Nuffield Health has won multiple awards, including:

  • Infection Prevention Society Practitioner of the Year 2016, Sue Millward – IPS Awards[13]
  • Best Healthcare & Social Employer runner up 2016 – Bloomberg Best Employers[14]
  • Bronze Award 2016 from the Defence Employer Recognition Scheme[15]
  • Best brand architecture solution bronze, Best use of typography bronze and Best visual identity from the healthcare and pharmaceuticals sector bronze 2016 – Transform Awards[16]
  • Best workplace wellbeing provider 2012,[17] 2013,[18] and 2014[19] – Health Insurance Awards
  • Integrated Corporate Wellbeing 2008, 2009, 2010 and 2011 – Flame[20]
  • Management Excellence 2010 – Laing and Buisson[20]
  • Risk Management 2009 – Laing and Buisson[21]

See also[edit]


  • ^ “Register of Charities”. Charity Commission. Retrieved 27 April cite.citation{font-style:inherit}.mw-parser-output .citation q{quotes:”””””””‘””‘”}.mw-parser-output .citation .cs1-lock-free a{background:url(“//”)no-repeat;background-position:right .1em center}.mw-parser-output .citation .cs1-lock-limited a,.mw-parser-output .citation .cs1-lock-registration a{background:url(“//”)no-repeat;background-position:right .1em center}.mw-parser-output .citation .cs1-lock-subscription a{background:url(“//”)no-repeat;background-position:right .1em center}.mw-parser-output .cs1-subscription,.mw-parser-output .cs1-registration{color:#555}.mw-parser-output .cs1-subscription span,.mw-parser-output .cs1-registration span{border-bottom:1px dotted;cursor:help}.mw-parser-output .cs1-ws-icon a{background:url(“//”)no-repeat;background-position:right .1em center}.mw-parser-output code.cs1-code{color:inherit;background:inherit;border:inherit;padding:inherit}.mw-parser-output .cs1-hidden-error{display:none;font-size:100%}.mw-parser-output .cs1-visible-error{font-size:100%}.mw-parser-output .cs1-maint{display:none;color:#33aa33;margin-left:0.3em}.mw-parser-output .cs1-subscription,.mw-parser-output .cs1-registration,.mw-parser-output .cs1-format{font-size:95%}.mw-parser-output .cs1-kern-left,.mw-parser-output .cs1-kern-wl-left{padding-left:0.2em}.mw-parser-output .cs1-kern-right,.mw-parser-output .cs1-kern-wl-right{padding-right:0.2em}
  • ^ “Top 10 Charities”. Charity Commission. Retrieved 27 April 2016.
  • ^ “About us”. Nuffield Health. Retrieved 27 April 2016.
  • ^ “The Nuffield Nursing Homes Trust”. British Medical Journal. 2 (5298): 183–184. 21 July 1962. ISSN 0007-1447. PMC 1925399.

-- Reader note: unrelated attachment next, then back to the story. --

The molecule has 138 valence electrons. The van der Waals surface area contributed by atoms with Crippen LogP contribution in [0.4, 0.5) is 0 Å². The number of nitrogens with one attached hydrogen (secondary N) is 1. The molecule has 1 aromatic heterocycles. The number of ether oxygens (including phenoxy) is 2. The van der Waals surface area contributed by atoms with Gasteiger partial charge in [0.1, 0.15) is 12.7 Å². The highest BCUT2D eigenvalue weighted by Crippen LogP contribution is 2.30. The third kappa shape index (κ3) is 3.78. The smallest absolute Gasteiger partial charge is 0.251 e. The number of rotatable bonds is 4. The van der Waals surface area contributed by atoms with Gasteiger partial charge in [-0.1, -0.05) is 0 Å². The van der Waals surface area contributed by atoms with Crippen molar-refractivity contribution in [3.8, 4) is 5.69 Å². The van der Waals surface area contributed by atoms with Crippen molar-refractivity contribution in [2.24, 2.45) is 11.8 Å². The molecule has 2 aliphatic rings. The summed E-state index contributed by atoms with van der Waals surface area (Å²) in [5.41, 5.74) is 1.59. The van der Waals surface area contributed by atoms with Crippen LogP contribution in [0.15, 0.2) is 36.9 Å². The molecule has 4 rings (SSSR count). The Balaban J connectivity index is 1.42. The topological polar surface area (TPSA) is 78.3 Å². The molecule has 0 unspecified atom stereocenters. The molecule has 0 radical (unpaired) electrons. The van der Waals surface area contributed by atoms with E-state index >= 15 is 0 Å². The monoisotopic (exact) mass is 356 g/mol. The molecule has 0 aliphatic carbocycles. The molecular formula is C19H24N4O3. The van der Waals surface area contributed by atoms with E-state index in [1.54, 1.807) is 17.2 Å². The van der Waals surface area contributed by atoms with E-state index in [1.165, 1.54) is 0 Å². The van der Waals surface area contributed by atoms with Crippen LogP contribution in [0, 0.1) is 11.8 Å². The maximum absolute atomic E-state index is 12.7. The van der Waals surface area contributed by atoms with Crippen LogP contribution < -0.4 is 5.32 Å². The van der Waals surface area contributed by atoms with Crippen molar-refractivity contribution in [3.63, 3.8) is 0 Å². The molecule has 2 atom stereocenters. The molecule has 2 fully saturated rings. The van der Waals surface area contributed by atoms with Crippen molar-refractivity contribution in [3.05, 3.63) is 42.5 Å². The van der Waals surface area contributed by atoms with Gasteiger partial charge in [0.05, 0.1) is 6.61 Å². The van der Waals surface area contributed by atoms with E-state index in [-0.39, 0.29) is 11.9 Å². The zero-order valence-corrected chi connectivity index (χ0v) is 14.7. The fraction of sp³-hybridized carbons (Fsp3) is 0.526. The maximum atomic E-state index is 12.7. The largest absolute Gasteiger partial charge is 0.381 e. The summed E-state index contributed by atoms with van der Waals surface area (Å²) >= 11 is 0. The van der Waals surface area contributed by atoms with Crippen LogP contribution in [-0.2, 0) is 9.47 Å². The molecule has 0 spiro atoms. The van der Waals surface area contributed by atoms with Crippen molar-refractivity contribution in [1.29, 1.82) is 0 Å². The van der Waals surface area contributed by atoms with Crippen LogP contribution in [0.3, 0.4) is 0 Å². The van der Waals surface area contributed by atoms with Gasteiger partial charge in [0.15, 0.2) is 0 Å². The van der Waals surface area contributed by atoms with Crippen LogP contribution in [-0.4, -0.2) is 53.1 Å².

• ^ Walker, Tom (3 December 2007). “Nuffield takes over Cannons Health and Fitness”. Health Club Management. Retrieved 2 June 2016.
  • ^ “Our history”. Nuffield Health. Retrieved 26 April 2016.
  • ^ Phillips, Jak. “Nuffield Health acquires nine Virgin Active health clubs”. Health Club Management. Retrieved 27 April 2016.
  • ^ de Lucia, Carmella. “Former LA Fitness gym: New Nuffield fitness centre opens this weekend”. Chester Chronicle. Retrieved 27 April 2016.
  • ^ “Nuffield increases gym portfolio”. Health Investor. Retrieved 27 April 2016.
  • ^ Phillips, Jak (14 June 2016). “Exclusive: Nuffield Health acquires 35 Virgin Active sites”. Health Club Management. Retrieved 28 June 2016.
  • ^ Roue, Lucy. “Planning approval granted for Nuffield hospital”. Manchester Evening News. Retrieved 28 April 2016.
  • ^ “Nuffield Health launches employee virtual GP service with partner Doctor Care Anywhere”. Tech City News. 10 October 2016. Retrieved 24 December 2016.
  • ^ Ward, Dee. “Daniels Blog”. Retrieved 2 November 2016.
  • ^ Davidson, Lauren. “The Telegraph”. Retrieved 3 May 2016.
  • ^ “Defence Employer Recognition Scheme 2016”. Retrieved 3 May 2016.
  • ^ “Transform Awards Europe”. Retrieved 3 May 2016.
  • ^ “Health Insurance Daily” (PDF). Retrieved 3 May 2016.
  • ^ “Incentive & Motivation”. Retrieved 3 May 2016.
  • ^ “2014 Health Insurance Awards”. Retrieved 3 May 2016.
  • ^ a b “2012-13 Nuffield Health Impact Report”. Retrieved 3 May 2016.
  • ^ “2009 Nuffield Health Quality Report”. Retrieved 3 May 2016.
  • External links[edit]